Shooting the same subjects, we leaned a little more on low-light and night shots because that’s how we could best ascertain each camera’s true capabilities. Of the three, Samsung is the only one that makes HDR (High Dynamic Range) automatic, letting it kick in whenever the sensor thinks it needs it. HTC and LG make it elective, like most other smartphones.
When shooting in Auto, as most users tend to do, the phone that benefits most is the Galaxy S7 Edge, with the G5 and HTC 10 only slightly behind. The reason is partly based on how the Galaxy S7 Edge automatically implements HDR to help compensate for situations where shadows or highlights are too deep. The wider aperture does mean more light comes in in bright settings, too, though the software proves adept at adjusting for that, thereby providing good color and sharpness in most instances.
LG G4 shooters will find little has changed on the G5, except that color saturation is different in Auto mode. Despite the same sensor, lens, and aperture, the software interpolates color balance slightly differently, desaturating in some images while producing good color in others. HDR can help offset any extremes in shadows and highlights, which has a cumulative effect on color output, and we found it wasn’t a bad idea to keep it on in really bright or low-light situations. Otherwise, the G5 tends to slightly overexpose subjects in bright settings.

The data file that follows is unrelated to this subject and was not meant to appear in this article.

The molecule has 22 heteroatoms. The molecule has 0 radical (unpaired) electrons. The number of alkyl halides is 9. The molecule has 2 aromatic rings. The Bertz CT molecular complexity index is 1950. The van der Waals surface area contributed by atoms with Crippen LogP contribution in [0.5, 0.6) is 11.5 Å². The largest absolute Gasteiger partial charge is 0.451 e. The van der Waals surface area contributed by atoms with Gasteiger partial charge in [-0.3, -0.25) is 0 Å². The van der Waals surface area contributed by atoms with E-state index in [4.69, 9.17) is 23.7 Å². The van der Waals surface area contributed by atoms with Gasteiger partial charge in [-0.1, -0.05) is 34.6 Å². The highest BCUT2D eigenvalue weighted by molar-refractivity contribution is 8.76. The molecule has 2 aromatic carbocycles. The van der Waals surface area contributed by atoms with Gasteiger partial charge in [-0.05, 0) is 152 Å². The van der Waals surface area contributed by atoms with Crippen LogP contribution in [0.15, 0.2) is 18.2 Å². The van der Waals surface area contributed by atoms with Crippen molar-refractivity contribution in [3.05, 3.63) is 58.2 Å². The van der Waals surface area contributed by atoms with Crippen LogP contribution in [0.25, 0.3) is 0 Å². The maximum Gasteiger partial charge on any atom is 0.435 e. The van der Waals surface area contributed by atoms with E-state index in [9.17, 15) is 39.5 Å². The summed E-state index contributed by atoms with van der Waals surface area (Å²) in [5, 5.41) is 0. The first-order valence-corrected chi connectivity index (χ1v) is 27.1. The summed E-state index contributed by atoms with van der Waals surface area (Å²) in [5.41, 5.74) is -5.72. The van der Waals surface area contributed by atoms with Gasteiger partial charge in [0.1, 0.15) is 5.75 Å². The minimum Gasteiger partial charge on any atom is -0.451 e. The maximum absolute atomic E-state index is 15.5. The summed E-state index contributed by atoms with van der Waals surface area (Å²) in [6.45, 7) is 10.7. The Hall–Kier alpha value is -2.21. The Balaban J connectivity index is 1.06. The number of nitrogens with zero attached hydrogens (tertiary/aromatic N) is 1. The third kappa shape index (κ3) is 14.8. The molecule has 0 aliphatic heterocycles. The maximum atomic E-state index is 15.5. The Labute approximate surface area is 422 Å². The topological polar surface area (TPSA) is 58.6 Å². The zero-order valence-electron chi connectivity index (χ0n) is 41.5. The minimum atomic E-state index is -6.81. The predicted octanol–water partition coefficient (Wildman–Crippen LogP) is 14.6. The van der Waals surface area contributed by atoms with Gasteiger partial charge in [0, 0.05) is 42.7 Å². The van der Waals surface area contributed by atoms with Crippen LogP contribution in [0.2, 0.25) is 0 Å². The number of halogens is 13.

The HTC 10 feels like a very different camera than its predecessors, so it doesn’t have the incremental experience that characterizes the other two. The One M9 faltered because it couldn’t produce consistently good images, especially in Auto mode and low-light scenarios. The 10 is a major improvement, outputting solid results in both cases. The muted colors of the previous model are significantly reduced, though not entirely gone. The saving grace is that those images invariably look better after being transferred to a computer.
This is perhaps the closest call between three Android flagships that we’ve seen thus far. Image quality is superb, and the consistency is easy to appreciate, particularly now that low-light shots are no longer terrible.
The Galaxy S7 Edge impressed us with its solid performance in auto, capturing excellent images and showing how a fast focus can pay real dividends when coupled with the main pieces that make up the camera. The G5 wasn’t quite as consistent shooting in auto, and neither mirrored the previous G4 or pushed past it. The HTC 10 benefits from totally different camera components that complement each other well enough to put the company back into smartphone respectability. However, the Galaxy S7 Edge was the undisputed winner.
Winner: Samsung Galaxy S7/S7 Edge
Which camera is best in Manual or Pro modes?
For those who are unsure or feel underwhelmed by the auto settings, the true gems within each of these cameras lie in the respective manual modes. We have explored how to make the most of the manual or pro modes for the Galaxy S7 Edge, LG G5, and HTC 10, so we won’t rehash all the features here.